After two years of wrongful imprisonment, Paul was brought before the new Roman governor and visiting royalty to again face the unprovable charges of the Jewish leaders. Even in the midst of such grandeur and pageantry, Paul’s purpose was clear: rather than defend himself, he seized the opportunity to urge all those present to trust in Jesus as Messiah and Savior. Alistair Begg uses Paul’s experience to illustrate how God can turn even life’s roadblocks into occasions to display His glory and achieve His purposes.
1Now three days after Festus had arrived in the province, he went up to Jerusalem from Caesarea. 2And the chief priests and the principal men of the Jews laid out their case against Paul, and they urged him, 3asking as a favor against Paul1 that he summon him to Jerusalem—because they were planning an ambush to kill him on the way. 4Festus replied that Paul was being kept at Caesarea and that he himself intended to go there shortly. 5“So,” said he, “let the men of authority among you go down with me, and if there is anything wrong about the man, let them bring charges against him.”
6After he stayed among them not more than eight or ten days, he went down to Caesarea. And the next day he took his seat on the tribunal and ordered Paul to be brought. 7When he had arrived, the Jews who had come down from Jerusalem stood around him, bringing many and serious charges against him that they could not prove. 8Paul argued in his defense, “Neither against the law of the Jews, nor against the temple, nor against Caesar have I committed any offense.” 9But Festus, wishing to do the Jews a favor, said to Paul, “Do you wish to go up to Jerusalem and there be tried on these charges before me?” 10But Paul said, “I am standing before Caesar's tribunal, where I ought to be tried. To the Jews I have done no wrong, as you yourself know very well. 11If then I am a wrongdoer and have committed anything for which I deserve to die, I do not seek to escape death. But if there is nothing to their charges against me, no one can give me up to them. I appeal to Caesar.” 12Then Festus, when he had conferred with his council, answered, “To Caesar you have appealed; to Caesar you shall go.”
13Now when some days had passed, Agrippa the king and Bernice arrived at Caesarea and greeted Festus. 14And as they stayed there many days, Festus laid Paul's case before the king, saying, “There is a man left prisoner by Felix, 15and when I was at Jerusalem, the chief priests and the elders of the Jews laid out their case against him, asking for a sentence of condemnation against him. 16I answered them that it was not the custom of the Romans to give up anyone before the accused met the accusers face to face and had opportunity to make his defense concerning the charge laid against him. 17So when they came together here, I made no delay, but on the next day took my seat on the tribunal and ordered the man to be brought. 18When the accusers stood up, they brought no charge in his case of such evils as I supposed. 19Rather they had certain points of dispute with him about their own religion and about a certain Jesus, who was dead, but whom Paul asserted to be alive. 20Being at a loss how to investigate these questions, I asked whether he wanted to go to Jerusalem and be tried there regarding them. 21But when Paul had appealed to be kept in custody for the decision of the emperor, I ordered him to be held until I could send him to Caesar.” 22Then Agrippa said to Festus, “I would like to hear the man myself.” “Tomorrow,” said he, “you will hear him.”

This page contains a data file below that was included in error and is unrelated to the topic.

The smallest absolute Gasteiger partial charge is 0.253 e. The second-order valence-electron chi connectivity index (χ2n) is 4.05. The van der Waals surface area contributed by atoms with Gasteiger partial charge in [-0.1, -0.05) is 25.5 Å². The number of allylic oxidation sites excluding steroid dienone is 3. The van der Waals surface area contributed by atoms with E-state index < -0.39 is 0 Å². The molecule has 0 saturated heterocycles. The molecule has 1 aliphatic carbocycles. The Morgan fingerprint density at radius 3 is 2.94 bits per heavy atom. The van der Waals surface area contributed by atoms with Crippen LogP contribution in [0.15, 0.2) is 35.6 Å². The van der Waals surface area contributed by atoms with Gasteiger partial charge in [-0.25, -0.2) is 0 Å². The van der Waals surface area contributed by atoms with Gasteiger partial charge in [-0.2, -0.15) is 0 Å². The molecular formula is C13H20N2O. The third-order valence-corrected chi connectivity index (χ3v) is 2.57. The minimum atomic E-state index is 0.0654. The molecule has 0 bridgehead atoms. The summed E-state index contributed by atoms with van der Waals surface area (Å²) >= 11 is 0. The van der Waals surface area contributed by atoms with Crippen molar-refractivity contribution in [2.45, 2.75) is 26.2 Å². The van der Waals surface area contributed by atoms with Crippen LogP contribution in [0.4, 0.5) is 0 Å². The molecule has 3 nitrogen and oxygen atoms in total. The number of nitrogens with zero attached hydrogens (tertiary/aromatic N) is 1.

23So on the next day Agrippa and Bernice came with great pomp, and they entered the audience hall with the military tribunes and the prominent men of the city. Then, at the command of Festus, Paul was brought in. 24And Festus said, “King Agrippa and all who are present with us, you see this man about whom the whole Jewish people petitioned me, both in Jerusalem and here, shouting that he ought not to live any longer. 25But I found that he had done nothing deserving death. And as he himself appealed to the emperor, I decided to go ahead and send him. 26But I have nothing definite to write to my lord about him. Therefore I have brought him before you all, and especially before you, King Agrippa, so that, after we have examined him, I may have something to write. 27For it seems to me unreasonable, in sending a prisoner, not to indicate the charges against him.”
Copyright © 2020, Alistair Begg. Used by permission. All rights reserved.
Scripture taken from The Holy Bible, English Standard Version. Copyright ©2001 by Crossway Bibles, a publishing ministry of Good News Publishers. Used by permission. All rights reserved. Text provided by the Crossway Bibles Web Service.